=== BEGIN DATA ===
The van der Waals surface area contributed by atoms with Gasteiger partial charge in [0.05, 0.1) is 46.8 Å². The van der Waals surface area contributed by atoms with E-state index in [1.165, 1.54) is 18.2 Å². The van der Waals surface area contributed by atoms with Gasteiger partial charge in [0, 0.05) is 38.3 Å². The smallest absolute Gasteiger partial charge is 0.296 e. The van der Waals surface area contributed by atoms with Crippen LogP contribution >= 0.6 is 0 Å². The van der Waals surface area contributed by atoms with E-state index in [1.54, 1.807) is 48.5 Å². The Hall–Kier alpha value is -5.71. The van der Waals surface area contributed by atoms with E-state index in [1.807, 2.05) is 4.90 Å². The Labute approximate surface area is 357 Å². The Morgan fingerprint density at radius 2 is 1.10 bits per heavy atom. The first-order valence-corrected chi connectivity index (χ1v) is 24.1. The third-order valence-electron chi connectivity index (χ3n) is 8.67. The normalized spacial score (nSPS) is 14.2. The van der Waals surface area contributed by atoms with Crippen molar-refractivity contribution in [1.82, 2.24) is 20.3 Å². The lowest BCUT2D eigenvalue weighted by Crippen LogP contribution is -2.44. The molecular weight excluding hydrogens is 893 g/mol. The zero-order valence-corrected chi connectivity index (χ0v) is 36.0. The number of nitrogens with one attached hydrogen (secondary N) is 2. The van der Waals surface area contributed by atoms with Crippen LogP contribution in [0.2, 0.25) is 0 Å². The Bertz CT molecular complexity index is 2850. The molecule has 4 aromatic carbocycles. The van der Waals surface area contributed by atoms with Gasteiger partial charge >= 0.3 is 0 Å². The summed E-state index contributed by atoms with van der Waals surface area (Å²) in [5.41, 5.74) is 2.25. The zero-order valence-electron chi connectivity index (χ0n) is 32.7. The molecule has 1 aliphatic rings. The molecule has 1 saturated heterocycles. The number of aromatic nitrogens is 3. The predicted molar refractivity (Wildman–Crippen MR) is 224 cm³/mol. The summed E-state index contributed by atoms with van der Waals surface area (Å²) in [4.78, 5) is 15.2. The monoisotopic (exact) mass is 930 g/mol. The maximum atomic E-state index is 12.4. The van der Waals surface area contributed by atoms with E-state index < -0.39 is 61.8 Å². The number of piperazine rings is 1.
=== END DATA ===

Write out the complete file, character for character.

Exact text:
The van der Waals surface area contributed by atoms with Gasteiger partial charge in [0.05, 0.1) is 46.8 Å². The van der Waals surface area contributed by atoms with E-state index in [1.165, 1.54) is 18.2 Å². The van der Waals surface area contributed by atoms with Gasteiger partial charge in [0, 0.05) is 38.3 Å². The smallest absolute Gasteiger partial charge is 0.296 e. The van der Waals surface area contributed by atoms with Crippen LogP contribution >= 0.6 is 0 Å². The van der Waals surface area contributed by atoms with E-state index in [1.54, 1.807) is 48.5 Å². The Hall–Kier alpha value is -5.71. The van der Waals surface area contributed by atoms with E-state index in [1.807, 2.05) is 4.90 Å². The Labute approximate surface area is 357 Å². The Morgan fingerprint density at radius 2 is 1.10 bits per heavy atom. The first-order valence-corrected chi connectivity index (χ1v) is 24.1. The third-order valence-electron chi connectivity index (χ3n) is 8.67. The normalized spacial score (nSPS) is 14.2. The van der Waals surface area contributed by atoms with Crippen molar-refractivity contribution in [1.82, 2.24) is 20.3 Å². The lowest BCUT2D eigenvalue weighted by Crippen LogP contribution is -2.44. The molecular weight excluding hydrogens is 893 g/mol. The zero-order valence-corrected chi connectivity index (χ0v) is 36.0. The number of nitrogens with one attached hydrogen (secondary N) is 2. The van der Waals surface area contributed by atoms with Crippen LogP contribution in [0.2, 0.25) is 0 Å². The Bertz CT molecular complexity index is 2850. The molecule has 4 aromatic carbocycles. The van der Waals surface area contributed by atoms with Gasteiger partial charge >= 0.3 is 0 Å². The summed E-state index contributed by atoms with van der Waals surface area (Å²) in [5.41, 5.74) is 2.25. The zero-order valence-electron chi connectivity index (χ0n) is 32.7. The molecule has 1 aliphatic rings. The molecule has 1 saturated heterocycles. The number of aromatic nitrogens is 3. The predicted molar refractivity (Wildman–Crippen MR) is 224 cm³/mol. The summed E-state index contributed by atoms with van der Waals surface area (Å²) in [4.78, 5) is 15.2. The monoisotopic (exact) mass is 930 g/mol. The maximum atomic E-state index is 12.4. The van der Waals surface area contributed by atoms with E-state index < -0.39 is 61.8 Å². The number of piperazine rings is 1.